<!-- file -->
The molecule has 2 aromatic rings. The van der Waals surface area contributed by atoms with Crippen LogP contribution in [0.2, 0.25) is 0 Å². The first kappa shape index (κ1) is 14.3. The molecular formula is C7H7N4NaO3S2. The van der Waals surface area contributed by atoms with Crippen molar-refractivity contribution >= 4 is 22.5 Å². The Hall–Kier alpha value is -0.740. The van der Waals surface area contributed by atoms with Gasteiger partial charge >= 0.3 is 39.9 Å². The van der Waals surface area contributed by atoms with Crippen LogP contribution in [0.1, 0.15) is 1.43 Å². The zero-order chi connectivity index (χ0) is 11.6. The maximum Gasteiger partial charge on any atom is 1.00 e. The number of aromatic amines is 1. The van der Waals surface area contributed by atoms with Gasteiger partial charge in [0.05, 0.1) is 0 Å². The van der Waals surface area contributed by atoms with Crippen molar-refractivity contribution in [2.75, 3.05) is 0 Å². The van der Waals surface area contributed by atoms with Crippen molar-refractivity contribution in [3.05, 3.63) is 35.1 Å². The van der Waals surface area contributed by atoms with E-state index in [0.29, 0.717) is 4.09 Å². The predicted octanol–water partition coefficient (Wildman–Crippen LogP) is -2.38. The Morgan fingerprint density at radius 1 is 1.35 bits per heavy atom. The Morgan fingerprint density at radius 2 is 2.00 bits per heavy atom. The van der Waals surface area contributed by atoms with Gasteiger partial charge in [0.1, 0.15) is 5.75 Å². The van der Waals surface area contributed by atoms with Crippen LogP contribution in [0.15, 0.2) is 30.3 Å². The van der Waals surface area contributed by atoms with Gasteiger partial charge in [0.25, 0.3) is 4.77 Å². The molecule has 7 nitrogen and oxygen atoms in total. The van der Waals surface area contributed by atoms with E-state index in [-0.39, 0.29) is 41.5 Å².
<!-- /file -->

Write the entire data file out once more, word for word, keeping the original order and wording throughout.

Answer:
The molecule has 2 aromatic rings. The van der Waals surface area contributed by atoms with Crippen LogP contribution in [0.2, 0.25) is 0 Å². The first kappa shape index (κ1) is 14.3. The molecular formula is C7H7N4NaO3S2. The van der Waals surface area contributed by atoms with Crippen molar-refractivity contribution >= 4 is 22.5 Å². The Hall–Kier alpha value is -0.740. The van der Waals surface area contributed by atoms with Gasteiger partial charge >= 0.3 is 39.9 Å². The van der Waals surface area contributed by atoms with Crippen LogP contribution in [0.1, 0.15) is 1.43 Å². The zero-order chi connectivity index (χ0) is 11.6. The maximum Gasteiger partial charge on any atom is 1.00 e. The number of aromatic amines is 1. The van der Waals surface area contributed by atoms with Gasteiger partial charge in [0.05, 0.1) is 0 Å². The van der Waals surface area contributed by atoms with Crippen molar-refractivity contribution in [2.75, 3.05) is 0 Å². The van der Waals surface area contributed by atoms with Crippen molar-refractivity contribution in [3.05, 3.63) is 35.1 Å². The van der Waals surface area contributed by atoms with E-state index in [0.29, 0.717) is 4.09 Å². The predicted octanol–water partition coefficient (Wildman–Crippen LogP) is -2.38. The Morgan fingerprint density at radius 1 is 1.35 bits per heavy atom. The Morgan fingerprint density at radius 2 is 2.00 bits per heavy atom. The van der Waals surface area contributed by atoms with Gasteiger partial charge in [0.1, 0.15) is 5.75 Å². The van der Waals surface area contributed by atoms with Crippen LogP contribution in [0.15, 0.2) is 30.3 Å². The van der Waals surface area contributed by atoms with Gasteiger partial charge in [0.25, 0.3) is 4.77 Å². The molecule has 7 nitrogen and oxygen atoms in total. The van der Waals surface area contributed by atoms with E-state index in [-0.39, 0.29) is 41.5 Å².